When we speak of identity in the arts, in the world of pop music in particular, the very idea of mystery and intrigue is currently a very sparsely deployed one indeed. There was a time – maybe 30, 40 years ago, maybe longer – when bands were continually redefining the boundaries of popular culture whilst shielded in an impenetrable
shroud of enigma. From Kraftwerk through to the more mischievous likes of KLF, there was a concept of a sense of recklessness and artistic integrity in music whichgloriously persisted.

As NO CEREMONY/// themselves say: “It's not about a manifesto, it was never to convey a message. It was to put the music at the forefront of the conversation.” A statement as simple and direct as this should, in theory, be a given for any musician. This, however, is not the world that NO CEREMONY/// are emerging from. Over the years the musical goalposts have been shifting irrevocably, with the result being that the UK trio now stand out effortlessly in an endless landscape of relentlessly engineered pop acts and manufactured stadium rock. This, their eponymous debut LP, released in the autumn through their own NOC/// label; is their striking response.

A daring, boldly singular record that somehow pulls off the neat trick of pushing the parameters of pop music while also being brilliantly accessible. A gorgeous, haunting, and distinctive statement of intent which also happens to be filled with some of the most exquisite songs you’re likely to hear in a while and with the sorts of melodies which will lodge firmly in your head for days.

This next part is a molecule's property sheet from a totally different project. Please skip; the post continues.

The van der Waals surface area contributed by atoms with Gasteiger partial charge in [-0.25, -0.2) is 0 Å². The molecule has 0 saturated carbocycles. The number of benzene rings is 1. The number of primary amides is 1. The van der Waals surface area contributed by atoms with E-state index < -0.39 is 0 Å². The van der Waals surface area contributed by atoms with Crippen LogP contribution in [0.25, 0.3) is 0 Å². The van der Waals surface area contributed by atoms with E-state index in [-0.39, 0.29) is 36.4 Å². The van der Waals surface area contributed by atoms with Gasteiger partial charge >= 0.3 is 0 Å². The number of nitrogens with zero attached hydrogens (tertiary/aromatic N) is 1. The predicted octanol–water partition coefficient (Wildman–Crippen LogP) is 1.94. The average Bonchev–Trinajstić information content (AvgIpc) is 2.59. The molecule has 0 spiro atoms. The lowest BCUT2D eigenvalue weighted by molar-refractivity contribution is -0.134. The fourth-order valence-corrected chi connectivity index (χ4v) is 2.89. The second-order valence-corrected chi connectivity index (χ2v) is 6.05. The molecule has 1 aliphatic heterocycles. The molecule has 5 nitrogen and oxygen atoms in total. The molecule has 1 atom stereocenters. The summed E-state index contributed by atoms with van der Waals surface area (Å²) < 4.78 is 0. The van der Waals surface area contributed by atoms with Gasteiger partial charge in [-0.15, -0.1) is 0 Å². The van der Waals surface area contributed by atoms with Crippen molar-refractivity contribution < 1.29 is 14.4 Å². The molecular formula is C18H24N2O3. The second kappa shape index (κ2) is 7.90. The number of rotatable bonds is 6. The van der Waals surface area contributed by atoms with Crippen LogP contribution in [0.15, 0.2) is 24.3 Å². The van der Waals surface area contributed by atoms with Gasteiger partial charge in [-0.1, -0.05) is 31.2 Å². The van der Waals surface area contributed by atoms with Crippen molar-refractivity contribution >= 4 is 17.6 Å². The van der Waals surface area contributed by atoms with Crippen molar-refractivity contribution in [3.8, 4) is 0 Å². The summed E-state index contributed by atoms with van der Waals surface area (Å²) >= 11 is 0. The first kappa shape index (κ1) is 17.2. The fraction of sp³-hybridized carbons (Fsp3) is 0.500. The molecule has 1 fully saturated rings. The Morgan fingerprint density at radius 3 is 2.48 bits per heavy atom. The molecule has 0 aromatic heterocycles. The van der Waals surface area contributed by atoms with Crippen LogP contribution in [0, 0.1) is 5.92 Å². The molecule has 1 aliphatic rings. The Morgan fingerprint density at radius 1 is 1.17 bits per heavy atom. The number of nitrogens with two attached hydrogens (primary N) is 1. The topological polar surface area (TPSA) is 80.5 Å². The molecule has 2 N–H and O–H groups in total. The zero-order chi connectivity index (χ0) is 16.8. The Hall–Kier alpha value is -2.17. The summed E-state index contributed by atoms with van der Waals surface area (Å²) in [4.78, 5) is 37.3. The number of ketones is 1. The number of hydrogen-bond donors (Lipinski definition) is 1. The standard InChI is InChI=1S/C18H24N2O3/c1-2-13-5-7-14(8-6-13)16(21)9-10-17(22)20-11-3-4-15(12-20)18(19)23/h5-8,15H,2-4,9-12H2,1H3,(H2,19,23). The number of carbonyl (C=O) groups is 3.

For specifics on the band itself – all we know for certain is this – NO CEREMONY/// are a trio, consisting of Kelly, James and Victoria. They emerged in late 2011, in a wraithlike swirl of self-produced videos and etheric tracks which they put online themselves. Without any fanfare or self promotion, their “HURTLOVE” demo got snapped up by Radio One and was selected by Diplo for his “Best of 2011” mixtape. A blogging frenzy quickly followed, as did radio sessions but through it all, the threesome stayed schtum. Their lack of publicity might have been interpreted as a deliberate attempt to cultivate an aura of mystery, where in fact, it couldn’t have be further from the truth. “It was just a reaction to wanting to focus on what we were doing musically,” the band insist. “It wasn't necessarily to be colder or less
accessible”. This may sound idiosyncratic to say the least but self-analysis seems not to be a skill of NO CEREMONY///; and why should it be? Their preoccupation with the wholly immersive experience of music, makes them gloriously flippant where particulars and
details are concerned. Their music makes good use of their obliviousness to the current musical landscape, with all its fleeting genres and sub-genres. Like any worthwhile pop band, they have a miraculous way of passing off the avant-garde as beautiful and making it seem purely accidental, creating instead a multi-platform experience that would become their debut LP.

The first proper single “HURTLOVE”, released in May, hinted at what the threesome of James, Kelly and Victoria had in store but with the album, the full scale and scope of their darkly enticing landscape is revealed. An album that is pronouncedly idiosyncratic yet utterly seductive, from its invocation of New Order’s nocturnal, postrave
comedown on “PARTOFME” to its rapturous appreciation of the lush pop classicism on tracks like “FEELSOLOW” and the hypnotic “WARSONGS”. Then, there is the pounding emotive stomp of “HEARTBREAKER”, featuring The Pixies’ Joey Santiago on bruising guitar and “AWAYFROMHERE”, which, with James Vincent McMorrow on wrenching guest vocals, offers a sumptuous vision of transcendental grace. The band themselves state that with the music, it’s not so much “about telling stories as creating an atmosphere”. Over the span of “NO CEREMONY///”, the jaw-dropping majesty of their unique vision is celebrated fully and without cliché.

What is so special and so unexpected, is that NO CEREMONY/// have chosen to take their distinctiveness, their mystery, as an asset, a resource, something that does not dictate their identity as a band but instead enhances it.